In this project, Professors David Rovnyak and Timothy Strein of Bucknell University are funded by the Chemical Structure, Dynamics and Mechanisms Program of the Division of Chemistry, to conduct a wide ranging study of bile acid aggregation using multiple techniques including nuclear magnetic resonance (NMR), fluorescence and electrophoresis. Bile acids are cholesterol-derived amphiphilic molecules in the liver which facilitate lipid and cholesterol transport. Predominant in aqueous solution as their salts (a.k.a. bile salts), fundamental physico-chemical properties of these important molecules are not well understood. Indeed it has been difficult to achieve consensus on bile aggregation, namely, the intermolecular interactions and dynamics that give rise to properties such as critical micelle concentration(s), aggregation number(s), gel formation, and guest-host interactions, beyond Small's model of bile aggregation proposed ca. 1968. Also, the capacity of bile aggregates to differentially solubilize the enantiomers of certain chiral compounds has not been characterized at a molecular level. This project will use the various techniques to detect and validate behaviors that have the potential to help explain seemingly disparate reports in the literature. For example, preliminary work has shown that NMR methods unambiguously delineate separate early and primary micellization stages that have not been clearly observed before. Further, planar fluorescent probes that exhibit strong solvatochromism are used to detect and characterize the presence of hydrophobic regions of the bile micelles. Micellar electrokinetic capillary electrophoresis will be used as a sensitive probe of aggregation stages and of guest-host interactions. Through the use of these complementary techniques, we a better understanding of the complicated intermolecular chemistry of bile salts will emerge.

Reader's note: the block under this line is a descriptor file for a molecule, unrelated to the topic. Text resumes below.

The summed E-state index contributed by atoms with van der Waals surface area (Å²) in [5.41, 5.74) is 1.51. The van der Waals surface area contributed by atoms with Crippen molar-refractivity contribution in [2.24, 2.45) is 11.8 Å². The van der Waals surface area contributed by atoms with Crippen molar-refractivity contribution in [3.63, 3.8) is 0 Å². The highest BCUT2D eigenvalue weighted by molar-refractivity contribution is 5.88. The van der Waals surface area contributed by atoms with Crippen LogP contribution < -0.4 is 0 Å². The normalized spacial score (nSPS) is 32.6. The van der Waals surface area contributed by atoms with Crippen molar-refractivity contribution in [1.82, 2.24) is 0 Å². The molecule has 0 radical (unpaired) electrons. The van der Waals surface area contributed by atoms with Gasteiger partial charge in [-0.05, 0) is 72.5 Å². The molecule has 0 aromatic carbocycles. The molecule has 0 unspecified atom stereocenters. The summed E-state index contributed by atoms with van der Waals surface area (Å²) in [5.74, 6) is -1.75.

Bile acids are fascinating naturally produced molecules whose complex properties have challenged scientists for decades. Bile acids can interact strongly with certain classes of oils, form gels with desirable properties such as the capacity to promote topical drug delivery, and most recently are being found to play much wider roles in the maintenance of human health than previously understood. Bile acids can also help distinguish among isomers of compounds that would be difficult to separate by other means. Yet there is a need to explain bile acid properties and behaviors on the molecular scale. With deeper insights into the molecular scale behaviors of bile acids, there is the possibility to tap into greater potential for new applications of bile acids, and for better understanding of their broader roles in human biology. The undergraduate students working on these projects will be involved in all aspects of this project. They will acquire hands-on experience in the design of multifaceted experiments, the use of sophisticated spectroscopic instrumentation, and in analyzing and interpreting data collected using those instruments. This experience provides students preparation for further study or future employment.

National Science Foundation (NSF)
Division of Chemistry (CHE)
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Sharon Neal
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Bucknell University
United States
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